104 in 52…July tally
Here is the continuation of my books for this year – I am way behind both reading and posting!
10. The Interestings – Meg Wolitzer
I really enjoy this type of book, although they do all start to blend in to each other after a while. This is a saga about a group of artistically talented American teenagers who meet at Spirit-in-the-Woods summer camp and become friends for life. Ethan Figman is a talented animator breaking new ground in the 1980’s and I am sure his story is based on Matt Groening of The Simpsons. Questions of ethics arise, as do loyalty, envy and power. The worst thing about it is the clunky title. Enjoyable but not outstanding.
11.The Luminaries – Eleanor Catton
I keep trying to read Booker Prize Winners but again I have to admit defeat after slogging through at least a third of this book. I didn’t get the astrological references and the lack of a decent female character left me no-one to identify with. As a New Zealander I should have found this foray in to 19th Century Hokitika facinating but instead I found it convoluted and slow. Has anyone enjoyed this?
12. Questions of Travel – Michelle de Kretser
A lovely novel with many modern themes around immigration, travel and culture. The story follows the lives of Laura, from Sydney, and Ravi, from Sri Lanka until their lives intertwine in the offices of an Advertising Agency in Sydney. Laura is restless and travels around Europe until finding what she thinks is her perfect job as a foreign correspondent. Eventually the roaming life loses its appeal and Laura is back in Sydney. Ravi’s wife is the victim of a terrible murder and he is carrying the weight of that as he leaves Sri Lanka in an attempt to leave a dangerous and hopeless situation behind. In Sydney they both must face their true and essential selves.
13. Tokyo on Foot – travels in the city’s most colorful neighborhoods – Florent Chavouet
The illustrations in this diary/guide are gorgeous even for those of us who have not spent any time in Tokyo. For someone who knows Tokyo I am sure you would get even more out of this book.
14. I am Pilgrim – Terry Hayes
My hubby picked this up at the Airport – probably thinking he was getting value for money judging by the size of this book. It’s pretty exciting and really up-to-date. It kept us both amused on trains and planes for the next few weeks Just a shame it is written in the first person which makes the hero sound like a big-headed *@#? Pure escapism.
15. The Glass Palace – Amitav Ghosh
This is my favourite type of book – historical fiction – because you learn so much history as you are reading as well as enjoying a good story. The Glass Palace is set in Burma and Malaysia at the beginning of the 20th century and follows a family’s fortunes through a time of great change in the Colonies of the world and the upheaval of the First World War. At times a little plodding.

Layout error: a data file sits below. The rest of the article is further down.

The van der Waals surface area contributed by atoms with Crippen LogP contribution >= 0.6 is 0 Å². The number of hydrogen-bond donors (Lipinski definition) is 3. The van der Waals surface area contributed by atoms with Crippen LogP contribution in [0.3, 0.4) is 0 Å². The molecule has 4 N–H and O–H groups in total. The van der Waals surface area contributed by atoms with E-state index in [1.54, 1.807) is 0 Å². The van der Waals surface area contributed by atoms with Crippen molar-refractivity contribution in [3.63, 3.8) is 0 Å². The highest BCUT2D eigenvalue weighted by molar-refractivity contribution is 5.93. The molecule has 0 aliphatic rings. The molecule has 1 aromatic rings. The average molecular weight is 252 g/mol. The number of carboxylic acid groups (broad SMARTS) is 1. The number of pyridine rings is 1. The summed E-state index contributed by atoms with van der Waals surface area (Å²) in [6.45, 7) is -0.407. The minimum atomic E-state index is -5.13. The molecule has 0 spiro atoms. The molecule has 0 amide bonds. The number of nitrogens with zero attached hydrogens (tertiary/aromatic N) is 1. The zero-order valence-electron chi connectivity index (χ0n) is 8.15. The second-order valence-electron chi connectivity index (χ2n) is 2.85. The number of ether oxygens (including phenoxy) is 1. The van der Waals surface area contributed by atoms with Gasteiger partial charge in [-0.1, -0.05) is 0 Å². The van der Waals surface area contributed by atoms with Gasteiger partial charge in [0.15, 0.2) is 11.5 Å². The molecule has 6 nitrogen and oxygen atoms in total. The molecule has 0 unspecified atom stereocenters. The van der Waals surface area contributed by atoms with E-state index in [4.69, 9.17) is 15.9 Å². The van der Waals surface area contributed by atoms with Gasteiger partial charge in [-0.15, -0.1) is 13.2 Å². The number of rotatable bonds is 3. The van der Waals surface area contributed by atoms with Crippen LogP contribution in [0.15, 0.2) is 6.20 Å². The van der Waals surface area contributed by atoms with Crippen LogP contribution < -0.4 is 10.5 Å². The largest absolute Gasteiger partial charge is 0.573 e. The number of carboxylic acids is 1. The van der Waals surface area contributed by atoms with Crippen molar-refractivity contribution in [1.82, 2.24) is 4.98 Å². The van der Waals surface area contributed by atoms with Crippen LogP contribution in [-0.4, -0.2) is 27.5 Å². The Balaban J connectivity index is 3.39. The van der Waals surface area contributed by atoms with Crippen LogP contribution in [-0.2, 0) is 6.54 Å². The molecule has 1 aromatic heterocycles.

16. The Snow Child – Eowyn Ivey
This book is based on a Russian Fairy Tale about a childless couple who build a child out of snow and she comes alive. It sounds far-fetched but somehow Eowyn Ivey has written a compelling book. She has set her version of the story in Alaska in the 1920’s and her couple, Jack and Mabel, have come north from America to escape the pain of being childless amongst family and friends where they are made acutely aware of their lack of family. The story inspired me with the pioneering spirit of the couple and their constant battle against the harsh elements of Alaska. When they make their Snow Child they both believe she has come alive but neither is game to broach the subject with the other, for fear of bursting the bubble of hope they both hold close to themselves. A precarious relationships gradually develops between Faina the Snow Child and the Jack and Mabel – the Snow Child always remains something between a nymph and a human daughter to them.
17. We are All Completely Beside Ourselves – Karen Fowler
I saw this book being reviewed on The Tuesday Night Book Club with Jennifer Byrne. All the presenters gave a positive review of We are All Completely Beside Ourselves, which is unusual, so I thought I would give it a try. It is a lot smaller and more accessible than many of the books reviewed on this programme. I enjoyed the story but the effect on me was spoilt somewhat by my prior knowledge of the subject matter. Hence, I will say very little about the plot but encourage you to read this (without googling it).